Professor Leigh Sparks, Professor of Retail Studies, Institute for Retail Studies, Stirling Management School
In the first installment of the University’s Covid-19 bitesize lecture series, Professor Leigh Sparks discuses the impact of Covid-19 on retail and shopping. The virtual lecture is available to watch online, and a transcript is provided below.
We’ll talk today about retailing, shopping and Covid-19. Before we start, I’d like to make a couple of caveats. It’s very easy in a business presentation to think about businesses. But underneath that, we need to remember that this pandemic is very much a human tragedy: the large number of deaths in this country, but also the number of people who are worried and concerned about their jobs. And secondly, this presentation is written in the early days of May 2020. Things may well have moved on from this presentation, by the time that you hear it. But I would argue that the shockwaves moving through the sector and affecting retailing are fundamental and will continue to reverberate for quite some time.
So what are we going to cover in the presentation? I have split what I want to say into five things. I talk about retailing pre-Covid-19, lockdown and panic buying, what I’ll term shopping nightmares – the way in which we now have to shop and may have to for some time – then raise some questions and finally think about the policy possibilities for a different future.
Pre-Covid-19 retailing was not in the best of shape. There had been a massive overexpansion, especially in terms of out of town developments. We added stores, added floorspace. We’ve seen a change in the way in which consumers have been shopping, the rise of discounters, the rise of convenience and also added space. And over the last 20 years, there’s been a massive increase in Internet and online shopping, such that c20 percent of retail sales that taken by the Internet.
So lots of new space, different ways of shopping, different channels of shopping through the Internet. All this means we’ve got too many shops in the wrong places. This is often termed the death of the high street. I would argue, though, that retailing generally was not in great shape. We’re changing how we behave, how we shop. And so retailing pre-Covid was in a difficult place, not just in the High Street, but elsewhere as well.
When the pandemic hit, the government instituted a lockdown and it fundamentally split retailing into two areas, essential and non-essential. It’s a generalisation, but broadly food retailing was deemed as essential and non-food retailing in the main was deemed non-essential. Non-essential stores were no longer allowed to open. Online retailing, however, whether food or non-food, was allowed to continue when it could do so safely. The impact of that is pretty well known. In terms of grocery or food retailing, we saw what was termed ‘panic buying’ and UK supermarkets had a lot of their shelves emptied very quickly. With hindsight, the Kantar World Panel data shows that March 2020 was the biggest month of grocery sales ever recorded. It’s reckoned there were over 40 million extra trips in four days and about £10.8bn pounds extra was spent, about 20 per cent up on normal. This exceeds anything we would normally see at Christmas. But of course, for Christmas, retailers can plan. For this, they could not; hence the empty shelves.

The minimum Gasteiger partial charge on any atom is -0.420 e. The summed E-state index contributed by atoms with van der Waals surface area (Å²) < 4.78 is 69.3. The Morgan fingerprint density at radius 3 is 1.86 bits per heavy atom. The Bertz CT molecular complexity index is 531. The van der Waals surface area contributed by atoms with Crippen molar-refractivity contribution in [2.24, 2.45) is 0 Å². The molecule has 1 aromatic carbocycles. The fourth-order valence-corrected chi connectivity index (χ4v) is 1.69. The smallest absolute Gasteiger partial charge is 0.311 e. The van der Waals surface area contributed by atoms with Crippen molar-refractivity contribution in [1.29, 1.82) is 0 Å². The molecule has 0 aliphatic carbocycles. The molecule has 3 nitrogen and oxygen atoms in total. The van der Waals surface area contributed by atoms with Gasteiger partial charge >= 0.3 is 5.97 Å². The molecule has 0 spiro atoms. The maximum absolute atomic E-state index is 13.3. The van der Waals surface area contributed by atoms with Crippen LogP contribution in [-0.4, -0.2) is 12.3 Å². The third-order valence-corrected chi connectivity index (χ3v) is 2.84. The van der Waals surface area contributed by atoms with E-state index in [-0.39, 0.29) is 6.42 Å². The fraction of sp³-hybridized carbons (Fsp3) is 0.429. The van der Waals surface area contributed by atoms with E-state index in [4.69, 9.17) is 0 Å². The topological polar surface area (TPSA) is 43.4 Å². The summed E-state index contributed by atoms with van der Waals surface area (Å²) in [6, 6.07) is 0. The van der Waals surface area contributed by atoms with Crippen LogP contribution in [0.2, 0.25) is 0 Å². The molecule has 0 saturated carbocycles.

In addition, with the closure of restaurants, cafes, work canteens etc, an extra 500 million or so meals had to be made in-home that previously would have been eaten out of home in any week. As a result, there was a lot more people buying a lot more product from the grocery retailers. By way of contrast, however, when lockdown came in, there was a footfall cliff in town centres, with a decline in footfall of 80 to 90 percent across a sample of town centres in the UK. As non-food retailing stopped working, as people stopped going into town and city centres, so the decline began even more precipitous, and we see this cliff edge.
We can also see a contrast in terms through the Scottish Retail Sales Monitor. The figure for March is very stark. In food terms, it rose quite substantially over 12 per cent. But in non-food terms, Scottish retail sales fell by c33 percent compared to last year. This is an enormous, an unprecedented decline in non-food sales in the country. What makes us think, however, is that April is likely to be even worse month as no retail sales in most non-food retailing has been present.
We can also see the impact of lock down in terms of a couple of leading retailing. Sainsbury’s in the early part of March and through the middle of March saw massive growth in grocery and food retailing and saw a decline in clothing, which has continued as lockdown has occurred. It also saw a massive decline in fuel sales as well, so has been heavily hit by the changes. Retailers such as Next have seen even more dramatic changes. Next is a business that has a very strong online presence as well as a strong store presence. The stores had to close; they were non-essential. Online was allowed to continue, but Next could not operate it very safely and as a result, eventually they shut it down and have only more recently reopened it. But again, the sales hit on a business such as Next is enormous. And then we need to think of the many small businesses who simply have not been allowed to operate in the non-food sector. This is why I term the situation a shopping nightmare.
What we’ve seen is a range of outcomes. We’ve seen a massive increase in online; in grocery, obviously, but also in some of non-food stores as well. Amazon has had a very good period during this time. Consumer confidence though is massively down. Retail confidence, particularly away from the grocery sector, is massively down and town centres have been hit. So this is really a traumatic experience for all concerned. And in shop, it’s an even more traumatic experience. These days, we’re having to learn how to shop safely in stores. We’re getting used to keeping distance, queuing outside, the number of people being limited in the store, protective screens for cashiers and for products, one way systems, and paying contactless rather than cash. And as B&Q show, we’ve got staff behind PPE and behind barriers for consumers. This is not how most people want to go shopping, particularly when they’re looking at it as a leisure experience more than anything else. So this is a real nightmare for consumers, but also for retailers.